Experts agree that non-verbal communication is responsible for a huge proportion of the messages we send out. The numbers vary anywhere between 65% even up to 80% or 90%. But whatever the number, it’s clear that communication is about far more than simply the words we say.
So what exactly are we talking about when we refer to ‘non-verbal communication’?
- Appearance – we all have a tendency to judge based on first impressions, and our clothes and appearance can give away a lot about our personalities. The colours we wear can even have an impact on the moods of the people around us.
- Body language and posture – body language is usually what people think of when they think about non-verbal communication: folding your arms could be perceived as defensive, for example. However, new research suggests that body language is far more subtle than we previously thought.
- Proxemics – this refers to the amount of ‘personal space’ we need in different communication situations. Get this wrong, and you could come across as pushy or even threatening.
- Gestures – some gestures are related to culture and habit, and don’t carry much meaning. But deliberate gestures, such as pointing, are very important to non-verbal communication.
- Haptics – communicating through touch can be an essential part of interaction. In fact, touch is crucial to human development. Touch can communicate affection, sympathy and other emotions. Of course, watch out for cultural differences in ideas of what’s appropriate.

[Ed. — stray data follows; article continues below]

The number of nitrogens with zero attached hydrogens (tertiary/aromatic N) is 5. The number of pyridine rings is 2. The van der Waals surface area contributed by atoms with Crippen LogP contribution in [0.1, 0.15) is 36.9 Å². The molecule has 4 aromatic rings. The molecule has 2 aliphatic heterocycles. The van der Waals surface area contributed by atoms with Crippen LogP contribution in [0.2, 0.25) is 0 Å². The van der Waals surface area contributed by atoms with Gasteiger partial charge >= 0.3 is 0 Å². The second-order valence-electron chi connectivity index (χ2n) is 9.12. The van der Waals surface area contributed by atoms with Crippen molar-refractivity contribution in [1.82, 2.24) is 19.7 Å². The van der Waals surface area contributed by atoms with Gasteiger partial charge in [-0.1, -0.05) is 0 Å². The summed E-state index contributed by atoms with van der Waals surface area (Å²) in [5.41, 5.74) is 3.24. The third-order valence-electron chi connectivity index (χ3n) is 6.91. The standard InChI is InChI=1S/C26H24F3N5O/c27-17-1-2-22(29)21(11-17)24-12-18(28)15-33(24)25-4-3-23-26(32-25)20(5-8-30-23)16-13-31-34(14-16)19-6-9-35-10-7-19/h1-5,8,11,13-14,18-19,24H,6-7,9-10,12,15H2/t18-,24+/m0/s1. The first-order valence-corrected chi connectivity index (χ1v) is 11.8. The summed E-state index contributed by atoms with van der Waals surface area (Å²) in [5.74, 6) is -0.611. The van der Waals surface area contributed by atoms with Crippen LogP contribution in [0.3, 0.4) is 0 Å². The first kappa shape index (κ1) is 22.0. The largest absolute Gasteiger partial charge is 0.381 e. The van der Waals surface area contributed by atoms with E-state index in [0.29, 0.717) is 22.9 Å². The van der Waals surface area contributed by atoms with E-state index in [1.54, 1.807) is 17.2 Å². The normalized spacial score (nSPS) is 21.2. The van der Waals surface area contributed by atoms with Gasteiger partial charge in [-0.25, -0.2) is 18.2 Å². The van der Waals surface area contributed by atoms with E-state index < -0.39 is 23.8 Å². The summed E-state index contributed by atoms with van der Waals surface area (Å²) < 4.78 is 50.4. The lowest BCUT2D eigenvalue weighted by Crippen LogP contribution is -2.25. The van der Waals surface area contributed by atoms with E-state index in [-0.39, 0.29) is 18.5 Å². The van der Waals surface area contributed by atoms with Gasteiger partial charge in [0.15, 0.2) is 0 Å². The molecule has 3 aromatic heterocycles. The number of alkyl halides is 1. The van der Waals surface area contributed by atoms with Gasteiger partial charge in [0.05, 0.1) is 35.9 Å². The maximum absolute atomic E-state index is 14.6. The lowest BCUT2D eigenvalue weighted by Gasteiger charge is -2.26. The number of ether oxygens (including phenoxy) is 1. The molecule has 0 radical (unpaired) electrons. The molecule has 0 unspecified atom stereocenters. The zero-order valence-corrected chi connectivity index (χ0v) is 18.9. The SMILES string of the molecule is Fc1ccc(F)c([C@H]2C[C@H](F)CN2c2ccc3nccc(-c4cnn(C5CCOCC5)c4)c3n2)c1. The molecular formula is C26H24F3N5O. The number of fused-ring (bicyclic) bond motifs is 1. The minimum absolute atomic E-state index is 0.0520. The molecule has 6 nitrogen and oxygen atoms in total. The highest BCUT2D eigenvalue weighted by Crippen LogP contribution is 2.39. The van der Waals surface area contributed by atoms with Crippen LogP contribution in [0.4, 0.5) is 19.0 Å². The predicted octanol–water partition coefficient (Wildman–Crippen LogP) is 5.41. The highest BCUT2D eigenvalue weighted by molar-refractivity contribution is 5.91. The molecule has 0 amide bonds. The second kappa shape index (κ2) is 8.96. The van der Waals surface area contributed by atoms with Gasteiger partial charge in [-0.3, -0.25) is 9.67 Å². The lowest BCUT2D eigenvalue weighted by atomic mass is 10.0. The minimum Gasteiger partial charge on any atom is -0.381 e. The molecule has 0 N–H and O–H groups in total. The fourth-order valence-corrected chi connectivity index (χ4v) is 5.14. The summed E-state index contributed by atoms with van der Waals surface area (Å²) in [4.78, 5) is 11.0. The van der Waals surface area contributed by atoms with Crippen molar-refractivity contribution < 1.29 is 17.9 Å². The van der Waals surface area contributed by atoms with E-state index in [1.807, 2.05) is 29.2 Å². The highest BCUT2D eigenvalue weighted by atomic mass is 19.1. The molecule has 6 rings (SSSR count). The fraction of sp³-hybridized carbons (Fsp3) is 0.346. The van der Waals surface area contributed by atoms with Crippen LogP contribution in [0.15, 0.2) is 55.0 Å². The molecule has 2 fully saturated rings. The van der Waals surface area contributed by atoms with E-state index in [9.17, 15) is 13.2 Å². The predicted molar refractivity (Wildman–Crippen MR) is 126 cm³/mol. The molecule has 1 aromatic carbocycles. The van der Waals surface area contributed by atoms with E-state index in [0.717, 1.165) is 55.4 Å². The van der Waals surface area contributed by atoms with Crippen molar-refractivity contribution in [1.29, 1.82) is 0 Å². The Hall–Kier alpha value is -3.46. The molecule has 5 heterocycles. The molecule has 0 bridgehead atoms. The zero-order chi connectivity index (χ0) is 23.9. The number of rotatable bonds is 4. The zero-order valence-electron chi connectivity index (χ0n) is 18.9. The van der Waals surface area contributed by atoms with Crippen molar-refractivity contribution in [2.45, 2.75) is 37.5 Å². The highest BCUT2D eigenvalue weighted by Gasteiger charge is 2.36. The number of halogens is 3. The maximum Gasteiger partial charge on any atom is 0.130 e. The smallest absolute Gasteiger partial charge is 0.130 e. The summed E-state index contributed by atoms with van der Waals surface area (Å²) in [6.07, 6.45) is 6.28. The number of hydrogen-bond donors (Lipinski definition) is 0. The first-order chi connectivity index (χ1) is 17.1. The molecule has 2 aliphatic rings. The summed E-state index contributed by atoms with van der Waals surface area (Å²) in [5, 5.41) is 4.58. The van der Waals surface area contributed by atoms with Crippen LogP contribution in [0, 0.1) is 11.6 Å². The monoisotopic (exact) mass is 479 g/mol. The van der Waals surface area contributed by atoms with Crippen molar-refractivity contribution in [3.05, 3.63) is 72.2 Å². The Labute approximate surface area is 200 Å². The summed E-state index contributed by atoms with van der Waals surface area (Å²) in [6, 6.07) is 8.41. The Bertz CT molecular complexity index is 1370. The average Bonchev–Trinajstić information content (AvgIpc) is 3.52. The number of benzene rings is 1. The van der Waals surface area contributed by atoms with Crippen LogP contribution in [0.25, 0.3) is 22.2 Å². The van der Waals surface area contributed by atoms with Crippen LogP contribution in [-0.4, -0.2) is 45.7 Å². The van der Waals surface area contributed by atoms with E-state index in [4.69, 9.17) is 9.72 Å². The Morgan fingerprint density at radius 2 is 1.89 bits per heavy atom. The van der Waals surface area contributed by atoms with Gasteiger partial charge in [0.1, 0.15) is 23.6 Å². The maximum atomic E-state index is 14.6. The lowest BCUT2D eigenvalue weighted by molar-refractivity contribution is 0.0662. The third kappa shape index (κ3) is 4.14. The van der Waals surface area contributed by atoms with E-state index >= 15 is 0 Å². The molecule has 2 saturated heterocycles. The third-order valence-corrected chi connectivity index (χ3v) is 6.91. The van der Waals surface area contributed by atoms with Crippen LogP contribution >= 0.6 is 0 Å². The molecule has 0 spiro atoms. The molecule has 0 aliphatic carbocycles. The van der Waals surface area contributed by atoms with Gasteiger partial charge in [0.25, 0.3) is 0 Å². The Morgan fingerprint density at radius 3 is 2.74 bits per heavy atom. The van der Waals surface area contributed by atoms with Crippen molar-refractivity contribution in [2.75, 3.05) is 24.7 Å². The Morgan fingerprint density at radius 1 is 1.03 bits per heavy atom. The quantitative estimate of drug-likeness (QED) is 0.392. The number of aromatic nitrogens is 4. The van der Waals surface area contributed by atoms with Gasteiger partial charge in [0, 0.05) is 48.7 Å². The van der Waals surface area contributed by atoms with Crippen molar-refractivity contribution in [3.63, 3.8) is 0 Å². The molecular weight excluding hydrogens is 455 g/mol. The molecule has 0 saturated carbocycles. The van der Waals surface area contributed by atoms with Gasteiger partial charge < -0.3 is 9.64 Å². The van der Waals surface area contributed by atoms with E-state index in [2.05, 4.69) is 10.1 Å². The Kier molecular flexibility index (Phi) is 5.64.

- Facial expressions – these are pretty much universal, and we’re all good at recognising emotions on other peoples’ faces. Micro-expressions can also help us identify whether feelings are genuine.
- Eye gaze – this might vary from culture to culture, but staring, blinking, and even pupil dilation can give away a lot about what someone is thinking.
- Paralinguistics – this refers to the sound of your voice: tone, pitch, inflection, etc., and can signal anger, enthusiasm, disappointment, and a range of other emotions.
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